Now, just look at her putting her talents on display, running on a much bigger stage, at the U.S. Olympic Track and Field Trials at her home Hayward Field.
The 5-foot-6 speedster, who marked her 20th birthday on April 22, needed just 11.27 seconds to advance out of Friday's preliminaries of the women's 100 and into the Saturday semifinals, with the top eight out of those semis set to run the final two hours later, when trips to the London Olympics will be on the line.
She placed a close second to ex-Texas star Bianca Knight, who ran 11.26, their prelim decided in the final inches.
This rainy day was fit for Ducks, Oregon's own Ducks.
And Gardner, who has found happiness in the Pacific Northwest, reveled in it.
"My start wasn't my best, a little bit off, but it was good enough," she said. "This is a lot bigger than NCAAs, for sure, and I know how much is on the line.
"But don't ask me about pressure. I'm not feeling any. I'm the youngster running against all these vets. I'm just having fun, really. Whatever happens, happens, from here on out. To me, everything is a bonus."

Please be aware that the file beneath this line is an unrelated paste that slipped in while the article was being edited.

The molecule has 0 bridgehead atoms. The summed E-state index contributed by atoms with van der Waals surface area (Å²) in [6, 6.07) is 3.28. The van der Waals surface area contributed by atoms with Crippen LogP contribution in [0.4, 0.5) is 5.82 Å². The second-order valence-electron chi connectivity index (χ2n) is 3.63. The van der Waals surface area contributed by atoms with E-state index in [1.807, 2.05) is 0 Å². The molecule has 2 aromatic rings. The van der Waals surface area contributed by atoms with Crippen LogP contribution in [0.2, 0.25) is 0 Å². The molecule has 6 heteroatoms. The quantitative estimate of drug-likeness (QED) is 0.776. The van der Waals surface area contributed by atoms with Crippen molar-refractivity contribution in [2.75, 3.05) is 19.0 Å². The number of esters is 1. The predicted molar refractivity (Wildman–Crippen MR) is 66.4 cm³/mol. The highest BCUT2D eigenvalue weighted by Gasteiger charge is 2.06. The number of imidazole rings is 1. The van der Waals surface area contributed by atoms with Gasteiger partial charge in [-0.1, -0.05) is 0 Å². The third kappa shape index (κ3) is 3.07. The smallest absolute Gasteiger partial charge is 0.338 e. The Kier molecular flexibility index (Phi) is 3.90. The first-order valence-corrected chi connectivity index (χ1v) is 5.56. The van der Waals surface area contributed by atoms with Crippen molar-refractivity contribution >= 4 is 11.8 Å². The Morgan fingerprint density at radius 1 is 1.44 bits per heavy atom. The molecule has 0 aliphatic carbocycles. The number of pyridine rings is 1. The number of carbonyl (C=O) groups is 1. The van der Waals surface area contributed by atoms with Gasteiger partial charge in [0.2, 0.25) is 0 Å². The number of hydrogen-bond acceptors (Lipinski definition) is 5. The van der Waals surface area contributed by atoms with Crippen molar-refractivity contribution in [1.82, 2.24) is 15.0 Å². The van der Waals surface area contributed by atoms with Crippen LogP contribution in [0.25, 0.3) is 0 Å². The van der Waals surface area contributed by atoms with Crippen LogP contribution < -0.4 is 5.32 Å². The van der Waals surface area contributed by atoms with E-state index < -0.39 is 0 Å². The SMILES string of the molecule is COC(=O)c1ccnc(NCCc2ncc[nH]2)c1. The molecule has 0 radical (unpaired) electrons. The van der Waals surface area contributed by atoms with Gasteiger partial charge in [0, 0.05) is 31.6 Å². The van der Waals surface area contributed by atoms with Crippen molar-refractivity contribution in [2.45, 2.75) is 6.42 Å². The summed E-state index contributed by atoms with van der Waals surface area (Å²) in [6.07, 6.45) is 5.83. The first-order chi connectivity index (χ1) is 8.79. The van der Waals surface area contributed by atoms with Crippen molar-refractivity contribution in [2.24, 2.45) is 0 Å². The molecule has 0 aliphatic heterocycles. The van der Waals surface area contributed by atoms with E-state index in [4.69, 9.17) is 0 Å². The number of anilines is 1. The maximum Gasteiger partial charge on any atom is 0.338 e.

First-round action in the women's 100 hurdles saw Nia Ali, the Southern California grad who prepped at West Catholic High and New Jersey's Pleasantville High, advance to the semis in 12.94, as one of 16 qualifiers led by Kellie Wells in 12.68.
Moving to the semis, too, were the last two Olympic champions, 2008 winner Dawn Harper in 12.79, and 2004 winner Joanna Hayes in 13.06.
But this was a tough-luck day for Shericka Ward and Latavia Thomas.
Villanova's Ward false started out of the women's 100 hurdles, and Thomas, the West Catholic High School and Louisiana State alumna, bowed out after taking a tumble in the heavy traffic of the 800.